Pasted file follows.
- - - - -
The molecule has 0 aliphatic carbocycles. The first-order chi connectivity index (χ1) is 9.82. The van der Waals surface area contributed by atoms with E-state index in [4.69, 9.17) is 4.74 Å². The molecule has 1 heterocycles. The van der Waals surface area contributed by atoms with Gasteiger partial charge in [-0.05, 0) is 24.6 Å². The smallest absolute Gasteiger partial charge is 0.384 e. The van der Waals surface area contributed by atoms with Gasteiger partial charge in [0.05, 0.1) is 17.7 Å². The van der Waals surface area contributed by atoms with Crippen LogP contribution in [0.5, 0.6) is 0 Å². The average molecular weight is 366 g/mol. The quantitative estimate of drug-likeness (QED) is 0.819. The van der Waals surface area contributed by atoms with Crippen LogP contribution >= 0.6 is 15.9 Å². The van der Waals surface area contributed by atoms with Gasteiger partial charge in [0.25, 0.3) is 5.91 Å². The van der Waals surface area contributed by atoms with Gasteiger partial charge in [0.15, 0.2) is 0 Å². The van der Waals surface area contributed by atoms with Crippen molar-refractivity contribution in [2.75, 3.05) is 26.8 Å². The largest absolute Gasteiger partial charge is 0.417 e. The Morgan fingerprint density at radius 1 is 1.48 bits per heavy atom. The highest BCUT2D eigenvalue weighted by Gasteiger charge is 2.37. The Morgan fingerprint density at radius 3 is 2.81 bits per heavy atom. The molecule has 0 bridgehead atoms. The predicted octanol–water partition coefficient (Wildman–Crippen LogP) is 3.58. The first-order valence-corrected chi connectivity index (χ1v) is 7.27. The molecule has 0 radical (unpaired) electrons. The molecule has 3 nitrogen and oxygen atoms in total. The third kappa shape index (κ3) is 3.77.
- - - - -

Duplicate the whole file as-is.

The molecule has 0 aliphatic carbocycles. The first-order chi connectivity index (χ1) is 9.82. The van der Waals surface area contributed by atoms with E-state index in [4.69, 9.17) is 4.74 Å². The molecule has 1 heterocycles. The van der Waals surface area contributed by atoms with Gasteiger partial charge in [-0.05, 0) is 24.6 Å². The smallest absolute Gasteiger partial charge is 0.384 e. The van der Waals surface area contributed by atoms with Gasteiger partial charge in [0.05, 0.1) is 17.7 Å². The van der Waals surface area contributed by atoms with Crippen LogP contribution in [0.5, 0.6) is 0 Å². The average molecular weight is 366 g/mol. The quantitative estimate of drug-likeness (QED) is 0.819. The van der Waals surface area contributed by atoms with Crippen LogP contribution >= 0.6 is 15.9 Å². The van der Waals surface area contributed by atoms with Gasteiger partial charge in [0.25, 0.3) is 5.91 Å². The van der Waals surface area contributed by atoms with Gasteiger partial charge in [0.15, 0.2) is 0 Å². The van der Waals surface area contributed by atoms with Crippen molar-refractivity contribution in [2.75, 3.05) is 26.8 Å². The largest absolute Gasteiger partial charge is 0.417 e. The Morgan fingerprint density at radius 1 is 1.48 bits per heavy atom. The highest BCUT2D eigenvalue weighted by Gasteiger charge is 2.37. The Morgan fingerprint density at radius 3 is 2.81 bits per heavy atom. The molecule has 0 bridgehead atoms. The predicted octanol–water partition coefficient (Wildman–Crippen LogP) is 3.58. The first-order valence-corrected chi connectivity index (χ1v) is 7.27. The molecule has 0 radical (unpaired) electrons. The molecule has 3 nitrogen and oxygen atoms in total. The third kappa shape index (κ3) is 3.77.